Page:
Chapter 13 (Genetic Engineering)

neighgreasycornerBiotechnology

Dec 14, 2012 (4 years and 10 months ago)

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Molecular
Biology



DNA Fingerprint


a sequence of bands that shows a
persons DNA sequence


How to make a DNA Fingerprint

1.
DNA Extraction


Cell is opened and the DNA is separated from the
other cell parts

2. Cutting
DNA


DNA is so long we cut it into smaller fragments


Restriction Enzymes


cut DNA at a specific sequence
of nucleotides



EcoRI

-

CTTAA



Ex:
ACTGCTTAAGGCATTGCCTTAACAGGCTA




Bam I
-

CCTAG








Ex: GCTTACCCTAGATGACGTTACTTACAGGC




Hae

III
-

CCGG




Ex: CCGATACGCTCCGGACTACCGGATCCGGAT


3.
Separating DNA


Gel Electrophoresis


a technique for separating DNA


DNA is negatively charged


Load DNA into gel


Apply electric voltage to gel


DNA will move through gel to positive


Smaller DNA fragments move faster and further



How do you end up with different size fragments that are
unique to each individual?


Tandem Repeat


region of a chromosome that
contains multiple copies of a DNA sequence


The origin and significance of tandem repeats is a
mystery


For forensic scientists they offer a means of
distinguishing one individual from another through DNA
fingerprinting


30% of human genome is composed of tandem repeats.


Tandem repeats seem to act as filler or spacers
between the gene regions of DNA



Fig. 16.7, p. 259

FROM

BLOOD

AT CRIME

SCENE

1

2

3

4

5

6

7

PCR



PCR


Polymerase Chain Reaction


process
of making
many copies of genes


Heat DNA to separate two strands


As it cools DNA polymerase starts making copies


Repeat this process and end up with millions of copies


DNA heated to
separate strands

PCR cycles

DNA copies

1

2

3

4

5 etc.

1

2

4

8

16 etc.

Polymerase Chain Reaction (PCR)

DNA polymerase adds
complementary strand

DNA fragment to be
copied

13
-
3 Cell
Transformation



Transformation


one organism is changed by a gene or
genes from another organism


Genetic Engineering


method of cutting DNA from one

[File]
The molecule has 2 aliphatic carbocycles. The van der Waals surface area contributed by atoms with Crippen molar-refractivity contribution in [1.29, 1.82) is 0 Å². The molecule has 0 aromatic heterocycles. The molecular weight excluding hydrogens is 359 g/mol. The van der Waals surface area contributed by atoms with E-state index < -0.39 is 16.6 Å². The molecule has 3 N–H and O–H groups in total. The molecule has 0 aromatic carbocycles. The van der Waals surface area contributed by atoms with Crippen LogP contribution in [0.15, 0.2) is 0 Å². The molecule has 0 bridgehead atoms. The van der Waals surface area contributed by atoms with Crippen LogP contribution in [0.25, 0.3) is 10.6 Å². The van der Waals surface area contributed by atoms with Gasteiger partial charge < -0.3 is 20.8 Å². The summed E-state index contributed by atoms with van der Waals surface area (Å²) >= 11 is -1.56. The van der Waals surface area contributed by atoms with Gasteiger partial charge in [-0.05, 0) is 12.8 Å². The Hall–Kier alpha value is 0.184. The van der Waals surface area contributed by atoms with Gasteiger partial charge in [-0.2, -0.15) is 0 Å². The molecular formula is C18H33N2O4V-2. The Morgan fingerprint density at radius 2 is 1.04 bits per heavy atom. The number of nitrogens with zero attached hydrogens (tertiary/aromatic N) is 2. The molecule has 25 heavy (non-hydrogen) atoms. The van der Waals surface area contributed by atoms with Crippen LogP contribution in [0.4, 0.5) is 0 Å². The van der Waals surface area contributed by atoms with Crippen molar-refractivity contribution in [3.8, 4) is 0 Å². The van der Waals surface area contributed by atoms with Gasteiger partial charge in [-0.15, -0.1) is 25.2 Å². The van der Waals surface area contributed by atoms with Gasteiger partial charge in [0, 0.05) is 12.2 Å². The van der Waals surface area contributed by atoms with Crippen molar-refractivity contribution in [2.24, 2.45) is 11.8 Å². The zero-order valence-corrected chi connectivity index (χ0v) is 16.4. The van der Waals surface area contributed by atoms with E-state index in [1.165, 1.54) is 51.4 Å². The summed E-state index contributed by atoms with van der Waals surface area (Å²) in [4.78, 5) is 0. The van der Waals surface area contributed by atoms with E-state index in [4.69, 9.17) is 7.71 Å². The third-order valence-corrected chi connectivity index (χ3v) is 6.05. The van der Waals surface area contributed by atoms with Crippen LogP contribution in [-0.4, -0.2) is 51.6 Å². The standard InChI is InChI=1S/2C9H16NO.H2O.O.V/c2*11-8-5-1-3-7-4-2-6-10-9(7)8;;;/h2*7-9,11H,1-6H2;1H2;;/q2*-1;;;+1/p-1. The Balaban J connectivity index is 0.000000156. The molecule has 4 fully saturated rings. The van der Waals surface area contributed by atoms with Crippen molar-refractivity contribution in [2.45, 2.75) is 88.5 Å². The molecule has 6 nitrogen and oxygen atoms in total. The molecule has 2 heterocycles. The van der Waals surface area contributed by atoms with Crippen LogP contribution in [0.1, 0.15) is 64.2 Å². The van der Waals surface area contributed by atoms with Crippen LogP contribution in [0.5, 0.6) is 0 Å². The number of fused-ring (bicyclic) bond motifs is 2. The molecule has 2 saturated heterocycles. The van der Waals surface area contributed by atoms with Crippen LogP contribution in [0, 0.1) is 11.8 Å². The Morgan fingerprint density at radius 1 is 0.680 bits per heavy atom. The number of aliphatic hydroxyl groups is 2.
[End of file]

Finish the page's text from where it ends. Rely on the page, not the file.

organism and inserting the DNA into another organism


Recombinant DNA


DNA made by recombining fragments
of DNA from different sources


Plasmid


Extra circular DNA found in some bacteria


Very useful for DNA transfer from one organism into
another



Process of Transformation

1.
Cut out gene of interest with restriction enzyme

2.
Use same restriction enzyme to cut plasmid


This creates ends on each that will match up

3.
Combine the gene of interest with the plasmid

4.
Place the recombinant DNA into a bacteria cell

5.
Bacteria will replicate this new DNA and make many
copies of the gene of interest



13
-
4 Applications of Genetic
Engineering



When recombinant DNA is put into a host that organism
will use the foreign DNA as if it were its own.


Transgenic Organisms


contain functional foreign DNA


Ex. Glowing bacteria


Fig. 16.12, p. 263

Application of DNA
Technology



Transgenic bacteria in agriculture


A bacteria on strawberry plants promotes frost damage
on leaves. The gene for this protein is removed and
frost damage is prevented.


A bacteria that lives in soil and in the roots of plants
can be engineered to increase the rate of conversion of
atmospheric nitrogen to nitrates, a natural fertilizer, to
help cut back on fertilizer use and cost


Transgenic bacteria in industry


Used to clean up oil spills


Extract valuable minerals from ores



Transgenic bacteria in medicine


The production of growth hormone to treat dwarfism


Human insulin used to treat diabetes


Transgenic plants


Have been genetically engineered to resist herbicides,
produce internal pesticides or increase their protein
production.


Produce rice with vitamin A


In 2000 52% of soybeans and 25% of corn grown in US
was genetically modified



Transgenic Animals


Make animals grow faster and produce leaner meat


Trying to produce chickens resistant to bacterial
infections that cause food poisoning


Cows produce different human proteins in their milk




Cloning



Clone


genetically identical offspring produced from a
single cell


In 1997 Scottish scientist Ian
Wilmut

cloned first mammal,
a sheep named Dolly




14
-
3 Human Molecular Genetics

Human Genome
Project



Human Genome Project


An international effort to completely map and sequence
the human genome


Started in 1990 and completed in 2000


How did they do it?


First determined markers


a sequence of bases in
widely separated regions of DNA


Cut DNA into random fragments


Determined sequences of the fragments


Computers found areas of overlap between the
fragments



One surprise was how few genes humans have


Fruit fly


14,000


Tiny worm


20,000


Human


25,000




A human diploid cell contains more than 3 billion base
pairs


Only about 2% of the DNA in your chromosomes functions
as genes


The average human gene consists of about 3000 base
pairs


The largest gene in the human genome has more than 2
million base pairs



Chromosome 22 and 21 were the first 2 human
chromosomes sequenced


Chromosome 22


Contains approximately 43 million base pairs


545 genes


1 causes leukemia


1 neurofibromatosis


Chromosome 21


Approximately 32 million base pairs


225 genes


Lou
Gehrigs

disease (ALS)


loss of muscle control due
to destruction of nerves in the brain and spinal cord